On my way to work this morning, I spotted a loony figure. Pants sagged, dirty black underwear showing, a caftan perched precariously on his extra lean shoulders, shock of long unkempt dreadlocks cascading down his head and teeth yellowed by years of hard living and a face still surprisingly handsome despite the ravages of illicit living.
This was Majek, my hero, the one who brought down the rain. He it was who redefined Reggae and in that one album forced us to look deep into our consciousness, calling us prisoners of conscience. He it was who took that Bob Marley piece, Redemption Song into the sublime. He infused it with his pangolo rhythm and turned it into an anthem of social and spiritual awakening. Majek was a god, strong Adonis like looks, talent yet to me replicated in our clime and charisma of the gods.
This same Majek, I just saw like that in Fadeyi, begging for ogogoro becuase he did not have 100 Naira to pay for it. I stopped brought out 1,000 Naira and was immediately struck by confusion. Should I give him this money and contribute to his death or should I refuse him and watch him throw a tantrum like a disposed toddler. He saved me the dilemma as he grabbed the money from me and rushed to the ugly, black dirty merchant of death, who gleefully poured him a glass full.
Majek downed the drink and hugged me like I had just saved him from the hang mans noose. I looked deep into his eyes and saw a lost soul. He was actually begging for help, the demon inside of him peered at me from his once very beautiful eyes, daring me to do my worse. Assuring me that he had no intention of leaving this host until it finished it’s dreadful task of killing him ever so slowly.
He called me a fine boy and wished he was as good looking as I was, I laughed. A laugh that was more of pity, a laugh that was laced with internal cry of pain. A pain that cascaded through every pain in my body. If only I had one tenth of this talent, I would be far from fadeyi begging for N100 worth of ogogoro.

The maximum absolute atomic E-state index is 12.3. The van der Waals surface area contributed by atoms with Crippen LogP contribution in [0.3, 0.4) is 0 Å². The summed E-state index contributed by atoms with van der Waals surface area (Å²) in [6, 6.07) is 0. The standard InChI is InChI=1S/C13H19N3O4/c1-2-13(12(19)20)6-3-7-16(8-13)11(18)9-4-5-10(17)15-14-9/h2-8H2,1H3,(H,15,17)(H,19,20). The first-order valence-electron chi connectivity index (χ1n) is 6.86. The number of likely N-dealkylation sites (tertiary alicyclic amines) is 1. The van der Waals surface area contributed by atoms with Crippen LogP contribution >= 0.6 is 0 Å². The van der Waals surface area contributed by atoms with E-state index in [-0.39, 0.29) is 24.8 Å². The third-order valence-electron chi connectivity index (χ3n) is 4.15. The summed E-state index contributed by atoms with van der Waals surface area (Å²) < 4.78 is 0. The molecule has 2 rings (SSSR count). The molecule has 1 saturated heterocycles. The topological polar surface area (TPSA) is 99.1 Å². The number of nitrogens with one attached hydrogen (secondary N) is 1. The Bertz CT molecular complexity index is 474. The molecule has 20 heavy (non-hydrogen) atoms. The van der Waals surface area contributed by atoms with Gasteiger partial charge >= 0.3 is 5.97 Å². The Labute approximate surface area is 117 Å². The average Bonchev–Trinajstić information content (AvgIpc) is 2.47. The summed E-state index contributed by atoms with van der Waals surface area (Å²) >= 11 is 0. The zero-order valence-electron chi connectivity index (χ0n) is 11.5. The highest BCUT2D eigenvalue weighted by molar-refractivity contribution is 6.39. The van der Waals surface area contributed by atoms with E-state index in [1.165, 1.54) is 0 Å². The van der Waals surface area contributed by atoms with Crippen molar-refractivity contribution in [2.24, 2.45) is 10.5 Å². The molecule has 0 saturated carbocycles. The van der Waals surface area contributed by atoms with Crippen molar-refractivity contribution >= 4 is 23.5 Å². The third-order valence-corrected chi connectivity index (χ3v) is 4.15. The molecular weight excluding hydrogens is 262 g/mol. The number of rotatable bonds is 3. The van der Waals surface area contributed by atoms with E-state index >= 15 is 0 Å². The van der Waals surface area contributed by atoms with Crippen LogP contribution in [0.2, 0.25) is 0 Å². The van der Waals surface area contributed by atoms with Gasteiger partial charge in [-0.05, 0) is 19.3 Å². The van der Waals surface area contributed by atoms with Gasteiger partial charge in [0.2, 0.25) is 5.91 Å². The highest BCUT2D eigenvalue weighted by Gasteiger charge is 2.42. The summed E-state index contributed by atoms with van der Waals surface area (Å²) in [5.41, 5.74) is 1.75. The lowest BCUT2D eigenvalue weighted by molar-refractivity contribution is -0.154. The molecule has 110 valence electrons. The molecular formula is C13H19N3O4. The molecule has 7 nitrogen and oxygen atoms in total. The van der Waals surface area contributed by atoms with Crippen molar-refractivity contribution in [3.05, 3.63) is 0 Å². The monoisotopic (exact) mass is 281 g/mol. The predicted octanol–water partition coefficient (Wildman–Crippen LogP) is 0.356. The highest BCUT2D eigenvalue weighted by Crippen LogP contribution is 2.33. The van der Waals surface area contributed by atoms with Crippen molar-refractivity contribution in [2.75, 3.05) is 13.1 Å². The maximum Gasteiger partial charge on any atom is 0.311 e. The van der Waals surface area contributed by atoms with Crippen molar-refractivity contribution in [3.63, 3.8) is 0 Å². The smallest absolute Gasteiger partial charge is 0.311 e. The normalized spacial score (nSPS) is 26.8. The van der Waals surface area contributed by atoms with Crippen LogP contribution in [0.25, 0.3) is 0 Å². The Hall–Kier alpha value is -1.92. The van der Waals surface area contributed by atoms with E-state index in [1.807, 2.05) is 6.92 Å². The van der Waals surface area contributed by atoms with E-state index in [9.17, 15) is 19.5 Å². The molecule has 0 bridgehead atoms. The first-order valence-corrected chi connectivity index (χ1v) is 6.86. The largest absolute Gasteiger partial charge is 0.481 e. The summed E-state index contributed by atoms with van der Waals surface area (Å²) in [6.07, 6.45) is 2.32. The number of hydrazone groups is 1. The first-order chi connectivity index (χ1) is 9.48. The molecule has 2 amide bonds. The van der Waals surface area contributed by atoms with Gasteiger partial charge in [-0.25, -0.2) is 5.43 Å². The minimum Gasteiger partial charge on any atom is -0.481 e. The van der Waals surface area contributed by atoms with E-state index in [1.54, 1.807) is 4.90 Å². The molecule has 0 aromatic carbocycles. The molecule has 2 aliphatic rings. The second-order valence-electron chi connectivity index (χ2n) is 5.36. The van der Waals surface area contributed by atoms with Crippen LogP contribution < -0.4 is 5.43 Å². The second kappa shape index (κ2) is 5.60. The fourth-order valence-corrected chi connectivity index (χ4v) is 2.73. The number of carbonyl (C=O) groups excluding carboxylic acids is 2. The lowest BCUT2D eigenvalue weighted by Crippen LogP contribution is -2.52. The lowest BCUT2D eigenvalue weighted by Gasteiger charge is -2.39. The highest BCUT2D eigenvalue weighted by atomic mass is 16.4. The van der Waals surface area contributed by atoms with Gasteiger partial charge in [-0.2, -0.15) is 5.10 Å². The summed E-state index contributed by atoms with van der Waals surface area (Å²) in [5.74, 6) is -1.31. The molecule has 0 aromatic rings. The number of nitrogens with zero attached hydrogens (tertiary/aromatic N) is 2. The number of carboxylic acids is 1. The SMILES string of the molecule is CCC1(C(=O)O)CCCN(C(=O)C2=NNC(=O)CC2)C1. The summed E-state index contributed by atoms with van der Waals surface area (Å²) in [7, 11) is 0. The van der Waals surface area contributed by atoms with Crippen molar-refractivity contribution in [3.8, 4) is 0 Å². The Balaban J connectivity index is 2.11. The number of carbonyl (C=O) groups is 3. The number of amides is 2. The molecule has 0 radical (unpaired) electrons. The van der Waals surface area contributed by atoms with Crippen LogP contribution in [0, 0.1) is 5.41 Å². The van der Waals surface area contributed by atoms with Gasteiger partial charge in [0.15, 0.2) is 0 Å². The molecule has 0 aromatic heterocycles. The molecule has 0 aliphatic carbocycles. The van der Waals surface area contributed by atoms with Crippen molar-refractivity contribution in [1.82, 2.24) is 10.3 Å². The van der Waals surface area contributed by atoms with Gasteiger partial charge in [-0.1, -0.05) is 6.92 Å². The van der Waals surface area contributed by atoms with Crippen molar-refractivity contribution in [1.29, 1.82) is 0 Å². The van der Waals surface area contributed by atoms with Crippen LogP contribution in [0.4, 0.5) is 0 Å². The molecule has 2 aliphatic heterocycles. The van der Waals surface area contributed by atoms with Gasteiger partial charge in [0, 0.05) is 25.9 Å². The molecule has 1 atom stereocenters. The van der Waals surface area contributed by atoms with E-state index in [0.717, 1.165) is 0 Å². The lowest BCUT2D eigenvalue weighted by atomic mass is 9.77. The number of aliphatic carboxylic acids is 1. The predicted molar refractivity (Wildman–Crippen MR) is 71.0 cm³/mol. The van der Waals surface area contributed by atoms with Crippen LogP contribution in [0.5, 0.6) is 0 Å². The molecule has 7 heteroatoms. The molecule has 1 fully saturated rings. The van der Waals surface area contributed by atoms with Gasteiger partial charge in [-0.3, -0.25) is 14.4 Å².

Did we fail him as Nigerians, did we put an umbrella over the Rainmaker, did the flood of his talent wash away his life, what can be done, do we continue watch him make a mockery of a Life once blessed?
Majek in his destitution represents Nigeria. Blessed with more than enough resources., rich in human capacity, more fertile land than the whole of Asia and filled with gifted and talented people, but yet beggerly and poor. Daily our leaders go to ‘jibowu’ to beg poorer countries for aid, for debt forgiveness. The contradiction never leaves me. Japan with no known Natural resources is so developed that we can only look in shame.
Majek with all the talents of a thousand people, begging the woman who can’t lift a finger beside him for N100, Majek being laughed at by miscreants and being mocked with so much joy by those who were not half as blessed by God.
What can I do, but to write this piece and just walk away, lest his guest demon attempt a move on my life. I saw it and felt it look into my soul and with one withered hand, offered me a shot of the Devils brew. A shot I knew would throw me into the darkest pits of Majeks torture, a shot that will take me spiraling down the tunnels of oblivion, destroying the innocent dependent lives of my children while giving Majek solace that he has finally found a room mate albeit a very reluctant and scared one.
I pray for you sir. I pray God gives you peace.
God bless you Majek.
Joseph Edgar is an investment banker who writes as a hobby. He writes from a humorous, satirical point of view.